Life has been a little chaotic this week and I haven’t completed reading a next book yet, possibly because I’m reading 3 at the same time, lol, so instead, I’m sharing my latest interview.
I was thrilled to be invited to be a guest author at Sally Cronin’s Smorgasbord. One never knows what Sally is going to ask us, so if your curious, have a read and continue reading over at Sally’s place.
This week my lovely friend Debby, D.G. Kaye is taking over the hot seat and will be sharing the background to why she writes non-fiction and memoirs, her publishing adventures, favourite music and the one big adventure she would like to experience.
Time to find out more about Debby’s chosen subjects.
Thanks for having me over here today Sal. It’s always a pleasure to be featured on your esteemed blog.
Tell us about your genre of books that you write and why.
I’ve always been a ‘tell it the way it is’ kind of girl. In fact, I’m pretty sure I should have been a reporter. I’m a nonfiction/memoir writer and no matter how hard I try to get around that by dabbling into the odd fiction writing piece, it always seemed I was writing on factual incidents, so I decided why bother packing it as fiction, why not just own up to it and tell the truth. All my stories have lessons in them that others can take from them. And when a story isn’t about a serious topic, I’ll always try to inject humor whenever I can. Why? Because sometimes we all just need to look for the funny.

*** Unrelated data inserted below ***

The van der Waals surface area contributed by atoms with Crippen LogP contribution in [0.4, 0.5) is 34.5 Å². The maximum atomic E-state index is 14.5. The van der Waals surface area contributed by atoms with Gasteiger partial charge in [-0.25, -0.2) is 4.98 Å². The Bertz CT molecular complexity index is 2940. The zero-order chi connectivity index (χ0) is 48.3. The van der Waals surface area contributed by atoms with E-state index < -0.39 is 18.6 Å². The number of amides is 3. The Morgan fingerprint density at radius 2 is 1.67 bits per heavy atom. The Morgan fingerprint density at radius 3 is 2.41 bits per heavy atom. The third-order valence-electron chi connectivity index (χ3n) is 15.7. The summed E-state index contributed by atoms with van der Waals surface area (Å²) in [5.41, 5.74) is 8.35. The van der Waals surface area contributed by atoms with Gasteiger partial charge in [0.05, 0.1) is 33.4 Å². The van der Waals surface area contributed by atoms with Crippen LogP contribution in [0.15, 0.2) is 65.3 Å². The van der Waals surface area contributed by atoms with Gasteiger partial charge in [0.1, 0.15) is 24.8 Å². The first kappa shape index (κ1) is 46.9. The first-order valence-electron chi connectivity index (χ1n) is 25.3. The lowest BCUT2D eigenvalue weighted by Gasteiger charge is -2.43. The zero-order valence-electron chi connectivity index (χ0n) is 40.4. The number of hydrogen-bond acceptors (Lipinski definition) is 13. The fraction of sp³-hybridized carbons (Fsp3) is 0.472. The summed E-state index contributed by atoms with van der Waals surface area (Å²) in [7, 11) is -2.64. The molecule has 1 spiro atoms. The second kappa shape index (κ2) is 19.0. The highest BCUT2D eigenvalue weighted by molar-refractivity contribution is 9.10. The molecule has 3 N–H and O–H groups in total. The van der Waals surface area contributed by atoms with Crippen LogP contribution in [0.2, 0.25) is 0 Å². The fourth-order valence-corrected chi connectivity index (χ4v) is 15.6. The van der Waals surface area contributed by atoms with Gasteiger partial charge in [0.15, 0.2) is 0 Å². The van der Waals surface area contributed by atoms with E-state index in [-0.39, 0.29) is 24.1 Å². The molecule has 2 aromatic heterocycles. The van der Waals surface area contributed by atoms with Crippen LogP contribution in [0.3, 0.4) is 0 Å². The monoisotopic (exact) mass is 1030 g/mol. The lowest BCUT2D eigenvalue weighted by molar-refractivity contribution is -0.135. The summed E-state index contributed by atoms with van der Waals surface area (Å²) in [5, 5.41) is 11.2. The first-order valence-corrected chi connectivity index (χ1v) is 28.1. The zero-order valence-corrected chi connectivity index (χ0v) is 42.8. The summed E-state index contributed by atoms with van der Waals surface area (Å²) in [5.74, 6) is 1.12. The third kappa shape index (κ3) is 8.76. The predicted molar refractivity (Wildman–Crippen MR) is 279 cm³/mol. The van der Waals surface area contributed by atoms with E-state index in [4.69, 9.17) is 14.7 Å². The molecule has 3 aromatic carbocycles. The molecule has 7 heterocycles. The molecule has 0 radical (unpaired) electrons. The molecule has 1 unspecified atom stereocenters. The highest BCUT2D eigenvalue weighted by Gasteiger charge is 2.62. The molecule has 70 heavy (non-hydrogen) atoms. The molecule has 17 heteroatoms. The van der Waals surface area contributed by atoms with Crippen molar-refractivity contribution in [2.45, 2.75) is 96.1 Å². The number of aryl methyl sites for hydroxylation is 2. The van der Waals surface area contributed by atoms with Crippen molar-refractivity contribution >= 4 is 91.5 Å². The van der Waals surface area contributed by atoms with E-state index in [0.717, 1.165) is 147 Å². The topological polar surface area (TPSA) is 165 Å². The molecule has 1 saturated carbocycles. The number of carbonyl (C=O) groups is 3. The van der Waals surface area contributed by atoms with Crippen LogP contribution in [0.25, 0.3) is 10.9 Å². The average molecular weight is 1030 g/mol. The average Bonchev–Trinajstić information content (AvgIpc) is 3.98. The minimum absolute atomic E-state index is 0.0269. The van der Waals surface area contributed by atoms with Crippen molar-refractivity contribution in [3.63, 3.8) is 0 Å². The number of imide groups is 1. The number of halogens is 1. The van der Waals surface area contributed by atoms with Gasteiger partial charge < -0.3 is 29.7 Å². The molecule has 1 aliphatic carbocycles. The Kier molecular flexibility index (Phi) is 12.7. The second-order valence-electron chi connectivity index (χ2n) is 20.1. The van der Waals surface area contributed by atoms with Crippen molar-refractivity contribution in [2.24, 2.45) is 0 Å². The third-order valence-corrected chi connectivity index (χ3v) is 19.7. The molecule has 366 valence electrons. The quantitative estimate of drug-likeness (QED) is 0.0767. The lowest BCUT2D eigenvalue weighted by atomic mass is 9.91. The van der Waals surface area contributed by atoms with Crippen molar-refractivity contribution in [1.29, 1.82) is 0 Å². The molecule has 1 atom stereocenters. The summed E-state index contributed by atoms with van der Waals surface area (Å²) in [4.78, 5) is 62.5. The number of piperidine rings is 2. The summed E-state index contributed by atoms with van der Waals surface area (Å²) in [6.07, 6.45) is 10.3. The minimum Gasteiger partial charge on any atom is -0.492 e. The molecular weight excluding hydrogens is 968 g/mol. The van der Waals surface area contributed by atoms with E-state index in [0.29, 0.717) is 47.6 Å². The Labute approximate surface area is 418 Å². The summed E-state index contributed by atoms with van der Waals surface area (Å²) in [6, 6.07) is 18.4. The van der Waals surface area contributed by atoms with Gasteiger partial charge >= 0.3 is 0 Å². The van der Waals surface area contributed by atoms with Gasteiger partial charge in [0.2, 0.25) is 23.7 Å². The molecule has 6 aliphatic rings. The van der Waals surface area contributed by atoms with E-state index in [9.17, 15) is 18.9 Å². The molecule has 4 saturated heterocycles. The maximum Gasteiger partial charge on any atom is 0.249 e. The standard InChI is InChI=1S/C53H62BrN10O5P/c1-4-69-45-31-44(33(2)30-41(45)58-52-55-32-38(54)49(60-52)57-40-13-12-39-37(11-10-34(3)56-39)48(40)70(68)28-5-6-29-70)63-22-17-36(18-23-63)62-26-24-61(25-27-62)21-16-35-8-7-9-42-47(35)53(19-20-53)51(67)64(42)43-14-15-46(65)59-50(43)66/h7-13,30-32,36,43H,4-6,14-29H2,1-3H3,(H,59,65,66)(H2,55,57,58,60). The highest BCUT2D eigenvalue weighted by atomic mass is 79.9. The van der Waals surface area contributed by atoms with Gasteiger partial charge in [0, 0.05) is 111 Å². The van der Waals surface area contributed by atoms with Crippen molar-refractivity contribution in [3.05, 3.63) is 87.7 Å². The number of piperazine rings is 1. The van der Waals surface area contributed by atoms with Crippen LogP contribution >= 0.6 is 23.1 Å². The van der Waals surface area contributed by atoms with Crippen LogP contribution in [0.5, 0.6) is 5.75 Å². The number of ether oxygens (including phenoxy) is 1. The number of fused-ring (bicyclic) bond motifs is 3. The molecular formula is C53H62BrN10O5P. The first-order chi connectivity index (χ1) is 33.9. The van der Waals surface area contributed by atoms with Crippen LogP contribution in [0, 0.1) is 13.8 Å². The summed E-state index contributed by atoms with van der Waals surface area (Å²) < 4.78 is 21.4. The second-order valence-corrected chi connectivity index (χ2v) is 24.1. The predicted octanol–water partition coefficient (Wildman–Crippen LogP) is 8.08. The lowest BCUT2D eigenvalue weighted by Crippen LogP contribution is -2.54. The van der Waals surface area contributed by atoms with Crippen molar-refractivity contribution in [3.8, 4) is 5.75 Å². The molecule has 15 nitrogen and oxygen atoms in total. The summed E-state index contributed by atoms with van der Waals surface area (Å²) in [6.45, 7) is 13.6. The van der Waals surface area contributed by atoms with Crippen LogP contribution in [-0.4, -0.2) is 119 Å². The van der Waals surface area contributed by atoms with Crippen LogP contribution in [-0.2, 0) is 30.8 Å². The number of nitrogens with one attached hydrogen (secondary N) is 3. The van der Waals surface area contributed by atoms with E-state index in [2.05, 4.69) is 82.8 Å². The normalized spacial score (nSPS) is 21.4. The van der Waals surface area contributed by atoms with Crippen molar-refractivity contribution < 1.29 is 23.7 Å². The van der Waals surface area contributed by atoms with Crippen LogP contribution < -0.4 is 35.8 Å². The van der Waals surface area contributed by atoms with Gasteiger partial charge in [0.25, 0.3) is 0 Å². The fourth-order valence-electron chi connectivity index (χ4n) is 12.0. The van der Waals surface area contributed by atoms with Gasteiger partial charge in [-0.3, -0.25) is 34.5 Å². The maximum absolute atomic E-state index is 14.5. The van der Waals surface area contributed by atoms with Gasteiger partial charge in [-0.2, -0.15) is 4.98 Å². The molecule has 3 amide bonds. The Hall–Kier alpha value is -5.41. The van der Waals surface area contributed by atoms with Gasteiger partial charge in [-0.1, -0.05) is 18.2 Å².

What adventures have you had publishing your work?
Seriously? I could write another book with my adventures and mishaps of self-publishing, but I’ll share a few here.
Before I began writing my first book, I spent a year trying to learn the business of publishing. I signed up for many newsletters from some of the pioneers in the biz to learn the essentials about how editors worked, what formatting entailed, the importance of good, professional book covers, and marketing. I was overwhelmed to say the least but my passion to write books was stronger than my fear of the publishing process. Through the course of writing and publishing 6 books, I learned a lot about what makes a good book cover, a painful lesson on hiring the wrong editor, what a properly formatted book entails (without learning the actual process of formatting myself, but I give good directives, lol), and the importance of sharing, caring and giving back where I can.
I am humble. And I never forget how intimidating it was for me to publish my first book and the people who reached out to give me great advice and a helping hand when I was eager to learn and grateful for any help anyone could offer me. That help came in ways of suggestions for editors, formatters, cover artists, promotional opportunities and friendships I slowly made along the way with other writers who had generously given of their time to help me solve many dilemmas along the way. Continue reading . . .